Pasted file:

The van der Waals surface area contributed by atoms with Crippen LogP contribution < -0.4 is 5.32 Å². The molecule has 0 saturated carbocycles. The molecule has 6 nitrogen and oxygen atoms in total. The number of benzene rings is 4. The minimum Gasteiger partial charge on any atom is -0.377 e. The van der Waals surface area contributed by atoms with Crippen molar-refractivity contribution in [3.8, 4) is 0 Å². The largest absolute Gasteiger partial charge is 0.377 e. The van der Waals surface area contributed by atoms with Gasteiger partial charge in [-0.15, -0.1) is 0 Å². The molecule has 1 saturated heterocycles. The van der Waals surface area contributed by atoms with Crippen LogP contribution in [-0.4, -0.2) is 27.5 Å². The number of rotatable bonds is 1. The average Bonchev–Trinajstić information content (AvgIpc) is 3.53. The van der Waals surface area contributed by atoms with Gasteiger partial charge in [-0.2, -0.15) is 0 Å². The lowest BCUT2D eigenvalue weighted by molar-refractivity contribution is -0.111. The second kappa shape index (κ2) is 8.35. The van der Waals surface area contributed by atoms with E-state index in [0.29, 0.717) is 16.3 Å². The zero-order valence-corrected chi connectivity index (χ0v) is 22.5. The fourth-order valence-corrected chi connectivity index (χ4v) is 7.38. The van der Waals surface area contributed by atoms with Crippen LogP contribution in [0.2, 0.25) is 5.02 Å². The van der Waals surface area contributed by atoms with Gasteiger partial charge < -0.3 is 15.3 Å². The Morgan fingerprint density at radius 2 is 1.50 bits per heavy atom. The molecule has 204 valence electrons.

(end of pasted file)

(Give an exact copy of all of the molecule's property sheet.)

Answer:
The van der Waals surface area contributed by atoms with Crippen LogP contribution < -0.4 is 5.32 Å². The molecule has 0 saturated carbocycles. The molecule has 6 nitrogen and oxygen atoms in total. The number of benzene rings is 4. The minimum Gasteiger partial charge on any atom is -0.377 e. The van der Waals surface area contributed by atoms with Crippen molar-refractivity contribution in [3.8, 4) is 0 Å². The largest absolute Gasteiger partial charge is 0.377 e. The van der Waals surface area contributed by atoms with Gasteiger partial charge in [-0.15, -0.1) is 0 Å². The molecule has 1 saturated heterocycles. The van der Waals surface area contributed by atoms with Crippen LogP contribution in [-0.4, -0.2) is 27.5 Å². The number of rotatable bonds is 1. The average Bonchev–Trinajstić information content (AvgIpc) is 3.53. The van der Waals surface area contributed by atoms with Gasteiger partial charge in [-0.2, -0.15) is 0 Å². The lowest BCUT2D eigenvalue weighted by molar-refractivity contribution is -0.111. The second kappa shape index (κ2) is 8.35. The van der Waals surface area contributed by atoms with E-state index in [0.29, 0.717) is 16.3 Å². The zero-order valence-corrected chi connectivity index (χ0v) is 22.5. The fourth-order valence-corrected chi connectivity index (χ4v) is 7.38. The van der Waals surface area contributed by atoms with Crippen LogP contribution in [0.2, 0.25) is 5.02 Å². The van der Waals surface area contributed by atoms with Gasteiger partial charge < -0.3 is 15.3 Å². The Morgan fingerprint density at radius 2 is 1.50 bits per heavy atom. The molecule has 204 valence electrons.